“SALE PLUS LEASE” VERSUS “FINANCING”

 

The most important accounting issue in a sale and leaseback transaction is to determine upfront whether the sale and leaseback should be accounted for as a sale transaction plus a lease transaction, or just as one financing transaction. Currently, this issue is addressed in INT FRS 27.

 

INT FRS 27 provides the principle that a series of transactions that involves the legal form of a lease is linked and should be accounted for as one transaction when the overall economic effect cannot be understood without reference to the series of transactions as a whole.

 

Moving forward, this issue of “sale plus lease” versus “financing” will be resolved differently under FRS 116.

 

FRS 116 requires the seller-lessee to determine whether the transfer of the asset is a sale under FRS 115: Revenue from Contracts with Customers (para 99).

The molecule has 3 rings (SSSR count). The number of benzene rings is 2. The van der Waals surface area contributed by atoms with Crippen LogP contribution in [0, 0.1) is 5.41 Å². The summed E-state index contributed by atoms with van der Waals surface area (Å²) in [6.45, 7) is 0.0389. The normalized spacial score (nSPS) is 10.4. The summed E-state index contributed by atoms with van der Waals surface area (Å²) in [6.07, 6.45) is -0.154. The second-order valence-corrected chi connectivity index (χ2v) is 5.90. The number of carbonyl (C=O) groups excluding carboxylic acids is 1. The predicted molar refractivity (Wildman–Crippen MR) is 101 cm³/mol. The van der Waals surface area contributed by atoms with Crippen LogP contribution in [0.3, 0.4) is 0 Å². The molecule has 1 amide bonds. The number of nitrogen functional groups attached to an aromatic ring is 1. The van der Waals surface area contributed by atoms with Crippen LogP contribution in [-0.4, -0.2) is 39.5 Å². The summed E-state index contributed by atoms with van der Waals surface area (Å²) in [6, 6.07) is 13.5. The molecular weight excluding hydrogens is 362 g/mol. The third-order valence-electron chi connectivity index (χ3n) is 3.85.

[Under FRS 115, a sale exists only if and when buyer gains control of the asset (para 31), that is, the buyer has the ability to direct the use of, and obtain substantially all of the remaining benefits from, the asset (para 33). Further, FRS 115 provides that when evaluating whether a customer obtains control of an asset, an entity should consider any agreement to repurchase the asset (para 34).]

 

If the transfer of the asset is a sale, FRS 116 requires the sale and leaseback transaction to be accounted for as a sale transaction plus a lease transaction. If the transfer of the asset is not a sale, FRS 116 requires the sale and leaseback transaction to be accounted for as a financing transaction.

PROFIT OR LOSS ON SALE

 

Under FRS 17, the accounting treatment for the profit or loss from the “sale” transaction (assuming the selling price of the asset is equal to its fair value) depends very much on the nature of the leaseback transaction.

 

If the leaseback transaction qualifies as an operating lease, FRS 17 requires the profit or loss from the sale transaction to be recognised immediately (para 61). However, if the leaseback transaction results in a finance lease, FRS 17 requires the excess of selling price over the carrying amount (book value) to be deferred and amortised over the lease term (para 59). Moving forward, the issue of profit or loss on the sale transaction will be dealt with quite differently under FRS 116.